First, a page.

Factbox: Recent safety incidents for Boeing's new 787

Mon Jan 14, 2013 10:10pm GMT

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(Reuters) - Boeing Co's new 787 Dreamliner is the pride of the company's passenger jet fleet, but a series of incidents in the last few months have raised questions about its safety and image. Following is a list of the events:

2012

July - A General Electric Co engine on a 787 in North Charleston, South Carolina, breaks during a preflight test. The National Transportation Safety Board rules it a "contained" failure, meaning the broken pieces did not exit through the engine wall. GE orders inspections of the engines. The Federal Aviation Administration stops short of grounding planes for inspections.

December 4 - A United Airlines 787 with 184 people aboard is forced to make an emergency landing in New Orleans after experiencing electrical problems.

December 5 - U.S. regulators say there is a manufacturing fault in 787 fuel lines and advises operators to make extra inspections to guard against engine failures.

December 13 - Qatar Airways grounds one of its three 787s after finding the same electrical problem that affected the December 4 United flight.

December 17 - United confirms finding an electrical problem in a second plane in its 787 fleet.

2013

January 7 - A parked 787 operated by Japan Airlines catches fire at Boston Logan International Airport after a battery in an auxiliary power system explodes.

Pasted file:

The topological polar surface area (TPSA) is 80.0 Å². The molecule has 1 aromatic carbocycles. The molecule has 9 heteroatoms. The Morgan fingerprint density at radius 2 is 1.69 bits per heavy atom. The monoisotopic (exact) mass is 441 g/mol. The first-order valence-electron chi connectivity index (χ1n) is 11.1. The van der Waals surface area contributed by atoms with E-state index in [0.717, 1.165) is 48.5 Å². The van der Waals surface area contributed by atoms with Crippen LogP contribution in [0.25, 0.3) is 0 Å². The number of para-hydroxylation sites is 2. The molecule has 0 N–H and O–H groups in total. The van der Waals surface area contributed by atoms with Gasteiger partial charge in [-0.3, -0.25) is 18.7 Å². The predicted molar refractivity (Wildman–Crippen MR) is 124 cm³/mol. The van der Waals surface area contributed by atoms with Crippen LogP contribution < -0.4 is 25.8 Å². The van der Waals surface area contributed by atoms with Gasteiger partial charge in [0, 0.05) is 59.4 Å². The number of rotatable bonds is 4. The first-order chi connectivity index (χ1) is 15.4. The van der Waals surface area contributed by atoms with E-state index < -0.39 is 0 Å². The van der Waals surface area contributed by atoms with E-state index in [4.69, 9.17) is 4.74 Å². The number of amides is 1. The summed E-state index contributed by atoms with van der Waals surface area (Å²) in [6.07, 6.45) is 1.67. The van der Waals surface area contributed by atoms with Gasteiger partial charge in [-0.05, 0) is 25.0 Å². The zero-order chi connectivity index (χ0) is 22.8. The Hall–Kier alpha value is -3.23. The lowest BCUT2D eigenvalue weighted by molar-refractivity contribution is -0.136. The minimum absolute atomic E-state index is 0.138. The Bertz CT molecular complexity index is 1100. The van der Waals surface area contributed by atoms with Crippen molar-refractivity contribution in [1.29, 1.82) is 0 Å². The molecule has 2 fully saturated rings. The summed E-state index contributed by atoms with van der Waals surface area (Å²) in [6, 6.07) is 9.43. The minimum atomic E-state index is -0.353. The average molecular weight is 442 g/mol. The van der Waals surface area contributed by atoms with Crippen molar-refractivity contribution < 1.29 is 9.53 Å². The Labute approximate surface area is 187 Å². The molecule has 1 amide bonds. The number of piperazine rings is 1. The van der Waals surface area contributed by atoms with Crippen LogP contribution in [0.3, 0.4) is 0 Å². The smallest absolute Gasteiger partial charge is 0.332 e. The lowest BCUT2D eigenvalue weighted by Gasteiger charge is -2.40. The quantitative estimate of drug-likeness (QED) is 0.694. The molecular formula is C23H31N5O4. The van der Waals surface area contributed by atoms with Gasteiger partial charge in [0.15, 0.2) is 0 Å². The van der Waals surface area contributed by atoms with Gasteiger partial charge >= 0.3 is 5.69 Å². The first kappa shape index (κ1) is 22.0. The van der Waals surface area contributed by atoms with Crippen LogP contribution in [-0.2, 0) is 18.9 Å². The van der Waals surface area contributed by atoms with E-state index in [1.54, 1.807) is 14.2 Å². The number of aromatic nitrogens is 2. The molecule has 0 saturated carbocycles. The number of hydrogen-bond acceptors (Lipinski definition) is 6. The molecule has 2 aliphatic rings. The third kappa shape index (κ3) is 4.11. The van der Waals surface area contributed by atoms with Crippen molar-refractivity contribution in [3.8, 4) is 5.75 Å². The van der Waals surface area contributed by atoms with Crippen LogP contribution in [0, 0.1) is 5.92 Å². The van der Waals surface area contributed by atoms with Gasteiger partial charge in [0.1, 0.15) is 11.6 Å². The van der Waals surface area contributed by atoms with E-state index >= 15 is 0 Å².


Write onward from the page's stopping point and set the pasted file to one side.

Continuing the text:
January 8 - A second 787 operated by Japan Airlines leaks fuel at Logan, forcing it to cancel its takeoff and return to the gate. The plane departs later.

Following a safety inspection, United finds a wiring problem in the same electrical system that caused the January 7 fire in Boston, the Wall Street Journal reports.

January 9 - Japan's All Nippon Airways Co cancels a 787 flight scheduled for a domestic trip within Japan due to brake problems.

January 11 - A cockpit window on an ANA 787 cracks during a Japanese domestic flight. The plane lands safely with no injuries.

A separate ANA 787 springs an oil leak from its left engine, which is discovered after the plane lands safely.

The U.S. Department of Transportation says the 787 will undergo a comprehensive review of its critical systems.

January 13 - The Japan Airlines 787 that leaked fuel in Boston on January 8 experiences another, separate fuel leak while undergoing checks in Tokyo.

(Reporting by Ben Berkowitz; Editing by Alden Bentley, Nick Zieminski and Jeffrey Benkoe)

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